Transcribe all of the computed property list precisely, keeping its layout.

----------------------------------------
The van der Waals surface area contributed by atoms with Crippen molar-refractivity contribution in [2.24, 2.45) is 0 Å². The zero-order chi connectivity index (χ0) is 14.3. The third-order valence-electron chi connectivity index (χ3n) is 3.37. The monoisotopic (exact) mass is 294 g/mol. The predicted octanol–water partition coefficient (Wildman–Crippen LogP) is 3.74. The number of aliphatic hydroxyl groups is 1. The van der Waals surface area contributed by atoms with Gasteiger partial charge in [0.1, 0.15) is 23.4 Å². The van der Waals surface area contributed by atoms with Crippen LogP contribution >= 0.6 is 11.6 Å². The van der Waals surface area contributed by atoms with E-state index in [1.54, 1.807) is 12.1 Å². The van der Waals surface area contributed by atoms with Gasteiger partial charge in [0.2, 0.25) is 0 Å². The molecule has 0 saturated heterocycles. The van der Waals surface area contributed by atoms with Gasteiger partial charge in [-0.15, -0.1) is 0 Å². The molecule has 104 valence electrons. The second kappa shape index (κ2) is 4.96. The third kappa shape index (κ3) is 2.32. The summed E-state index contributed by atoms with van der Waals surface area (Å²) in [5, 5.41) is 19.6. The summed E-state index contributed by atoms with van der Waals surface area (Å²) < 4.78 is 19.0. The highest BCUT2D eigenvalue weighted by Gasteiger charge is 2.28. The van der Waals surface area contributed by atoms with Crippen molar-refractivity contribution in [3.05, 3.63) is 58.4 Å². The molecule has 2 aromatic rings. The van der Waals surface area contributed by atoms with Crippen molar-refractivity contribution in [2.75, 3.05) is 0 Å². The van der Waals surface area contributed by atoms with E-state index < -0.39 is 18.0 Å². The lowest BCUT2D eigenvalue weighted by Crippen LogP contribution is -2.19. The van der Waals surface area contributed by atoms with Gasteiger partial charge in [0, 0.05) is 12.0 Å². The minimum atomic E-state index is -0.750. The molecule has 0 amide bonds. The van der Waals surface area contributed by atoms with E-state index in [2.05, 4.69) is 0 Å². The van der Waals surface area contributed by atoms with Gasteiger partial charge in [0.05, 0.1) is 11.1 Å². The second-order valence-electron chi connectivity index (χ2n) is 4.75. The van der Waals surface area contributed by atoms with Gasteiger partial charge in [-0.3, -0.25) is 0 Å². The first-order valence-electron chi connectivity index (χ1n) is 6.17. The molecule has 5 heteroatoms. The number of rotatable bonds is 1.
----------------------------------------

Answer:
The van der Waals surface area contributed by atoms with Crippen molar-refractivity contribution in [2.24, 2.45) is 0 Å². The zero-order chi connectivity index (χ0) is 14.3. The third-order valence-electron chi connectivity index (χ3n) is 3.37. The monoisotopic (exact) mass is 294 g/mol. The predicted octanol–water partition coefficient (Wildman–Crippen LogP) is 3.74. The number of aliphatic hydroxyl groups is 1. The van der Waals surface area contributed by atoms with Gasteiger partial charge in [0.1, 0.15) is 23.4 Å². The van der Waals surface area contributed by atoms with Crippen LogP contribution >= 0.6 is 11.6 Å². The van der Waals surface area contributed by atoms with E-state index in [1.54, 1.807) is 12.1 Å². The van der Waals surface area contributed by atoms with Gasteiger partial charge in [0.2, 0.25) is 0 Å². The molecule has 0 saturated heterocycles. The van der Waals surface area contributed by atoms with Gasteiger partial charge in [-0.15, -0.1) is 0 Å². The molecule has 104 valence electrons. The second kappa shape index (κ2) is 4.96. The third kappa shape index (κ3) is 2.32. The summed E-state index contributed by atoms with van der Waals surface area (Å²) in [5, 5.41) is 19.6. The summed E-state index contributed by atoms with van der Waals surface area (Å²) < 4.78 is 19.0. The highest BCUT2D eigenvalue weighted by Gasteiger charge is 2.28. The van der Waals surface area contributed by atoms with Crippen molar-refractivity contribution in [3.05, 3.63) is 58.4 Å². The molecule has 2 aromatic rings. The van der Waals surface area contributed by atoms with Crippen molar-refractivity contribution in [2.75, 3.05) is 0 Å². The van der Waals surface area contributed by atoms with E-state index < -0.39 is 18.0 Å². The lowest BCUT2D eigenvalue weighted by Crippen LogP contribution is -2.19. The van der Waals surface area contributed by atoms with Gasteiger partial charge in [0, 0.05) is 12.0 Å². The minimum atomic E-state index is -0.750. The molecule has 0 amide bonds. The van der Waals surface area contributed by atoms with E-state index in [2.05, 4.69) is 0 Å². The van der Waals surface area contributed by atoms with Gasteiger partial charge in [0.05, 0.1) is 11.1 Å². The second-order valence-electron chi connectivity index (χ2n) is 4.75. The van der Waals surface area contributed by atoms with Gasteiger partial charge in [-0.3, -0.25) is 0 Å². The first-order valence-electron chi connectivity index (χ1n) is 6.17. The molecule has 5 heteroatoms. The number of rotatable bonds is 1.